After that, history was written from London and the South – by men. I think Queen Victoria had a bit of a thing about Boadicea and identified with her so she was adopted into the national symbolism, whereas Cartimandua was almost erased.
She wasn’t made part of national mythology and the North still struggles to have its own mythology – but actually I cannot think of a better figurehead for it than Cartimandua.’
Margaret Cavendish, Duchess of Newcastle, is another important figure who Kate shines a spotlight on. She was a self-taught scientist, philosopher, novelist and poet and wrote what many describe as the first science-fiction book, The Blazing World.
In the 17th century when very few women had books published, she wrote an impressive 23. Kate discovered Margaret’s story when it was featured in a display during The Great Exhibition of the North, and although Margaret was an adopted-Geordie (originally born in Colchester) it’s thought she inspired many women to embrace creativity.
Equally as inspirational is Charmain Welsh, from a County Durham pit village. She was just 15 when she represented Britain in diving at the 1952 Helsinki Olympics.
Without professional facilities or coaching, her talent and determination is what got her there, and surely would inspire many Northern sportswomen today – of which we have many who are successful, not least footballers Lucy Bronze and Steph Houghton. While Sunderland’s sports scene may be seen as male dominated with the Black Cats, these female footballers are some of the best of our time.
Looking to the future, Kate is hopeful for equal opportunities for Northern women. ‘As it is, for women there’s still a gender pay gap,’ she says. ‘We’re still disproportionately hit, for example, by the cost of living crisis.
Any factor like that, that impacts women, and doubles for women in the North because we don’t get as much spent on transport and education.
With the talk of the levelling-up agenda, the focus suddenly on the Red Wall and the North should theoretically mean that some of the massive regional inequality evens out, and women do better.’
Kate also points out that the unconscious prejudice towards Northern working-class accents plays a part in this inequality. ‘If people start to recognise that, then I feel hopeful. But if people keep forgetting about it, and brushing it under the carpet, I don’t.’
Now that she’s shared these stories, Kate says she feels a sense of ‘satisfaction and rightness’. ‘I wanted the stories of the women who I felt were forgotten, or were in danger of being forgotten, out there and to be known,’ she explains. ‘You can only reach so many people when you perform in theatres, but the book feels like it’s accessible to anyone. There was a task I set myself, or let’s say even more than that – a duty I had to the women – and I feel like I’ve fulfilled that duty.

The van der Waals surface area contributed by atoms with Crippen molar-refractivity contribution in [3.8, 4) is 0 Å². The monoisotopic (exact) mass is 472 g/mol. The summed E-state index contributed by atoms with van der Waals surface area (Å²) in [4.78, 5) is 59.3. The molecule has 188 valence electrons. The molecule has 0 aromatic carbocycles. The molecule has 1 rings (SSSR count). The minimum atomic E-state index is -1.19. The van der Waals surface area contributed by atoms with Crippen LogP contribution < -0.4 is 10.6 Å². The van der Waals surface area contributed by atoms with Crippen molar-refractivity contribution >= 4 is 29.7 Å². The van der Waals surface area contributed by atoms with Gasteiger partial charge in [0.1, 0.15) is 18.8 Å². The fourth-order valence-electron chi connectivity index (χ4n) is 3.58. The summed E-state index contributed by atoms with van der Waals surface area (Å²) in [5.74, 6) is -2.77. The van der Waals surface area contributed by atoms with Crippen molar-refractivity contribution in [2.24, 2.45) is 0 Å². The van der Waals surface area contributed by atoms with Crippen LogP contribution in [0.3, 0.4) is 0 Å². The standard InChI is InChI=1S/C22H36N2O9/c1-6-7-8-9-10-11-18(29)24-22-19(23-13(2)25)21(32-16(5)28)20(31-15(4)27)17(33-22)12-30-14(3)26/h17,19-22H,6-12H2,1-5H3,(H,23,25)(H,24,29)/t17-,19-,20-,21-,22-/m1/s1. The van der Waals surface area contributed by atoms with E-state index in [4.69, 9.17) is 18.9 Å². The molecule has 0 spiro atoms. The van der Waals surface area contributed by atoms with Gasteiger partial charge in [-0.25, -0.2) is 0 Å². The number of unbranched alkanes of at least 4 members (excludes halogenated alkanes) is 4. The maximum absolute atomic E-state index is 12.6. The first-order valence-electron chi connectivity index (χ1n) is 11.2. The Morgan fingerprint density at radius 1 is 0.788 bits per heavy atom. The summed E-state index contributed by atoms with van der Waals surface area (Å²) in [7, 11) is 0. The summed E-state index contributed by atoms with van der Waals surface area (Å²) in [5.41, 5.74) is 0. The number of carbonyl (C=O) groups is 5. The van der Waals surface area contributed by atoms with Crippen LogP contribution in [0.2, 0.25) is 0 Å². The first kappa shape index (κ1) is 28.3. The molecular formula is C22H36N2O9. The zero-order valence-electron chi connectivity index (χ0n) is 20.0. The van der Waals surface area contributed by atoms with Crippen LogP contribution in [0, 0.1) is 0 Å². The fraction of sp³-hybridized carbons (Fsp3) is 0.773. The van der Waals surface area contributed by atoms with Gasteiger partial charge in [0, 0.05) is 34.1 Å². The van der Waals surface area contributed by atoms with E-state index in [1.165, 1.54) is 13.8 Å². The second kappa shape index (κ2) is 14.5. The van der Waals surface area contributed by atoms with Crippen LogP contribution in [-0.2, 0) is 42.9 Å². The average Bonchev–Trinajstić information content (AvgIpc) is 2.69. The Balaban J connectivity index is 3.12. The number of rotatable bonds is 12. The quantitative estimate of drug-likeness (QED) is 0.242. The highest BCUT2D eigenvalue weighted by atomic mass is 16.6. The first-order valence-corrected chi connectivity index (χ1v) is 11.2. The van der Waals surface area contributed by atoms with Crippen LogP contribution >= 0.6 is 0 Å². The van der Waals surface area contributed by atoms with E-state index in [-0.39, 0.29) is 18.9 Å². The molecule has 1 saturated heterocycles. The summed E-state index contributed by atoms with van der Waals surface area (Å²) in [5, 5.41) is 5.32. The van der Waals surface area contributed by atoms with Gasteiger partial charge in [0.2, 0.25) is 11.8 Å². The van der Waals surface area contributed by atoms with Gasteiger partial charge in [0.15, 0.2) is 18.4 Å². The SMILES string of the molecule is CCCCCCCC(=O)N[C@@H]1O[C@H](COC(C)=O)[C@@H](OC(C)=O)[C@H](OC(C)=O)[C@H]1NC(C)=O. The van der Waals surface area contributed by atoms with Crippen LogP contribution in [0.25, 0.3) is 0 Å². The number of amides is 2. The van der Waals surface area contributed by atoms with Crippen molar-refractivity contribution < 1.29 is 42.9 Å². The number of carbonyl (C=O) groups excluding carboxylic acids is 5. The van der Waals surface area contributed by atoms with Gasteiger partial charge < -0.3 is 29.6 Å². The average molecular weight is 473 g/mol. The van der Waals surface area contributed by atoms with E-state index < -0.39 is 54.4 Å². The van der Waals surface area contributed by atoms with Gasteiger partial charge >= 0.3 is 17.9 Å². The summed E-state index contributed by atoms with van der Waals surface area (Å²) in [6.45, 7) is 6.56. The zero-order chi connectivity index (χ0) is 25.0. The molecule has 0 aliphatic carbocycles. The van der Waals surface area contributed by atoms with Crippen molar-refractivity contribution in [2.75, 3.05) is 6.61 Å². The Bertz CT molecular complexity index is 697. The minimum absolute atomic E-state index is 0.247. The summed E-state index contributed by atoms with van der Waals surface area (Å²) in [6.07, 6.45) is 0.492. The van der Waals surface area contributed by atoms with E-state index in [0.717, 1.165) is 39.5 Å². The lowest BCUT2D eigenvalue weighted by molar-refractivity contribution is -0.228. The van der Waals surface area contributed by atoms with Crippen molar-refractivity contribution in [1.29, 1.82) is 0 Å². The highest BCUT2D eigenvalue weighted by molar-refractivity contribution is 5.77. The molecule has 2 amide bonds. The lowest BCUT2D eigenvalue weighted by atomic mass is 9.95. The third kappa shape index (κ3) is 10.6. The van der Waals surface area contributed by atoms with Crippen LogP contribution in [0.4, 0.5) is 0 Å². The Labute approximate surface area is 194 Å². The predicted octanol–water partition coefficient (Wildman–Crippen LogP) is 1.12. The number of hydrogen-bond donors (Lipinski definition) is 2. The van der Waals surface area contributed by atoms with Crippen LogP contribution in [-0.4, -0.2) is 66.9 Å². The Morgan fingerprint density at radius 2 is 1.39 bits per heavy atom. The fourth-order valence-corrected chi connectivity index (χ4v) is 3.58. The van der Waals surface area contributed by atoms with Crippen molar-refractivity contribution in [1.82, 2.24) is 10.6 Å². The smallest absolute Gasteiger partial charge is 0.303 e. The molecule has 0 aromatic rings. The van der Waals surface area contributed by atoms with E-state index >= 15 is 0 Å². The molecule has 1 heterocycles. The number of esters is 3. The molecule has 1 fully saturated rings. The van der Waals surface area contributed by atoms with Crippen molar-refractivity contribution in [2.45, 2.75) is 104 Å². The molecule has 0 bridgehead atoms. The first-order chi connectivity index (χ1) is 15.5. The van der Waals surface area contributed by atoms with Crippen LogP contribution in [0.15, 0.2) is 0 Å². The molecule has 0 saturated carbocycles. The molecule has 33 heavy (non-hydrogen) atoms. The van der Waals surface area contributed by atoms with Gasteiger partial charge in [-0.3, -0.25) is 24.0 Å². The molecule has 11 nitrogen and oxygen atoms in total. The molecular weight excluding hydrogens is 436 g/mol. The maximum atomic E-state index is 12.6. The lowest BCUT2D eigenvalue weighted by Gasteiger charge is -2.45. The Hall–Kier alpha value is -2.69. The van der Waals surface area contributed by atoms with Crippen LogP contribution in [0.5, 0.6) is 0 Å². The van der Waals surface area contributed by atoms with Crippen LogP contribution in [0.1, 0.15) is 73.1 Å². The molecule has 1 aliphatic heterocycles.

‘To me it’s so exciting that we are hearing powerful, Northern, female voices coming through in TV, music and film. It’s a key message, and a reason that my book ends with the future (and the women who either went into space with Helen Sharman, or into the air with Amy Johnson or into fictional time-travelling worlds with Jodie Whittaker’s Doctor Who). It is all about saying let’s celebrate the North and its future.’
Which TV shows do you enjoy watching? Are they created by Northerners?
‘I love everything that Sally Wainwright does. I’m so looking forward to the next Last Tango in Halifax and the next Happy Valley. By the same token, I absolutely have loved Derry Girls (although I haven’t seen the finalé yet because I’m away in the camper van). But also I loved I May Destroy You and Normal People. And I’m looking forward to Stranger Things.’
‘My all-time favourite musician is totally not northern: Leonard Cohen. I love indie-folk too; people like Regina Spektor. I recently have got into a punk band based in Lancashire called The Lovely Eggs. They’re powerfully Northern. In a way, their singer Holly’s voice is like the spirit of all the women in my book distilled. I was at their gig at Pop Recs in Sunderland and she was funny, angry, powerful and she had a huge voice!’
Favourite places to spend your time in the North East?
‘Park View on Whitley Bay where I can go and get the best cakes and pastries from PureKnead, and my books from The Bound. All the beaches from Tynemouth to Whitley Bay but especially Cullercoats Bay where I can go swimming. I’m back swimming every day now and I just love it. Holy Island is my happy place though. I missed it during lockdown.’
Favourite Northern saying (but you can’t choose where there’s muck, there’s brass).
‘It’s got to be “shy bairns get nowt”. I didn’t hear that until I came to the North East and I was like “wow, that’s a life philosophy”.’